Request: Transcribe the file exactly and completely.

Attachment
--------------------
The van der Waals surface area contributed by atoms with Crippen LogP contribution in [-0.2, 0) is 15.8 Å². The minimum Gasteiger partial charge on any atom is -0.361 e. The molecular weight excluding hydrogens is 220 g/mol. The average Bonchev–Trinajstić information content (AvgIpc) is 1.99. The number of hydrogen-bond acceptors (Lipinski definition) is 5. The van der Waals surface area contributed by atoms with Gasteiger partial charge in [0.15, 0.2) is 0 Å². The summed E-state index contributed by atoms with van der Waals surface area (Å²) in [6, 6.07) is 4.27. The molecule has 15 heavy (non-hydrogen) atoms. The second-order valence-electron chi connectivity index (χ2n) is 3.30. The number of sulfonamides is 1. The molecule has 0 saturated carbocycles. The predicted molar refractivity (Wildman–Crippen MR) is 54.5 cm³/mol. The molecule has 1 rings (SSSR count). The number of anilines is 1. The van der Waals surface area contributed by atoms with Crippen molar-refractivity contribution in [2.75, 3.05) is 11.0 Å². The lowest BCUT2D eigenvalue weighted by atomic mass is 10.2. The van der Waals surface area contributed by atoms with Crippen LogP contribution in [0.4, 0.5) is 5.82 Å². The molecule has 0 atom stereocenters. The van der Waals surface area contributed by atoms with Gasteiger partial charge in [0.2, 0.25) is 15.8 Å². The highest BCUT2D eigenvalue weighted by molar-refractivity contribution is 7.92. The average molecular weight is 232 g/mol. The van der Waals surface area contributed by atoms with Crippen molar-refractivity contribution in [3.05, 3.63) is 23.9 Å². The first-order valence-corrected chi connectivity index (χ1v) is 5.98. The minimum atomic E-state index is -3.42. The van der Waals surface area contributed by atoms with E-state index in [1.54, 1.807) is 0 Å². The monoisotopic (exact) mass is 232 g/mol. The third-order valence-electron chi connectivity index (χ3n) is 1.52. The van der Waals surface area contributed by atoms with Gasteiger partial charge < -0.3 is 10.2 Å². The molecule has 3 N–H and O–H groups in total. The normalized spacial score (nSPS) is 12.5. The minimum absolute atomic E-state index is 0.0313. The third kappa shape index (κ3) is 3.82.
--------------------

The van der Waals surface area contributed by atoms with Crippen LogP contribution in [-0.2, 0) is 15.8 Å². The minimum Gasteiger partial charge on any atom is -0.361 e. The molecular weight excluding hydrogens is 220 g/mol. The average Bonchev–Trinajstić information content (AvgIpc) is 1.99. The number of hydrogen-bond acceptors (Lipinski definition) is 5. The van der Waals surface area contributed by atoms with Gasteiger partial charge in [0.15, 0.2) is 0 Å². The summed E-state index contributed by atoms with van der Waals surface area (Å²) in [6, 6.07) is 4.27. The molecule has 15 heavy (non-hydrogen) atoms. The second-order valence-electron chi connectivity index (χ2n) is 3.30. The number of sulfonamides is 1. The molecule has 0 saturated carbocycles. The predicted molar refractivity (Wildman–Crippen MR) is 54.5 cm³/mol. The molecule has 1 rings (SSSR count). The number of anilines is 1. The van der Waals surface area contributed by atoms with Crippen molar-refractivity contribution in [2.75, 3.05) is 11.0 Å². The lowest BCUT2D eigenvalue weighted by atomic mass is 10.2. The van der Waals surface area contributed by atoms with Crippen LogP contribution in [0.4, 0.5) is 5.82 Å². The molecule has 0 atom stereocenters. The van der Waals surface area contributed by atoms with Gasteiger partial charge in [0.2, 0.25) is 15.8 Å². The highest BCUT2D eigenvalue weighted by molar-refractivity contribution is 7.92. The average molecular weight is 232 g/mol. The van der Waals surface area contributed by atoms with Crippen molar-refractivity contribution in [3.05, 3.63) is 23.9 Å². The first-order valence-corrected chi connectivity index (χ1v) is 5.98. The minimum atomic E-state index is -3.42. The van der Waals surface area contributed by atoms with E-state index in [1.54, 1.807) is 0 Å². The monoisotopic (exact) mass is 232 g/mol. The third-order valence-electron chi connectivity index (χ3n) is 1.52. The van der Waals surface area contributed by atoms with Gasteiger partial charge < -0.3 is 10.2 Å². The molecule has 3 N–H and O–H groups in total. The normalized spacial score (nSPS) is 12.5. The minimum absolute atomic E-state index is 0.0313. The third kappa shape index (κ3) is 3.82.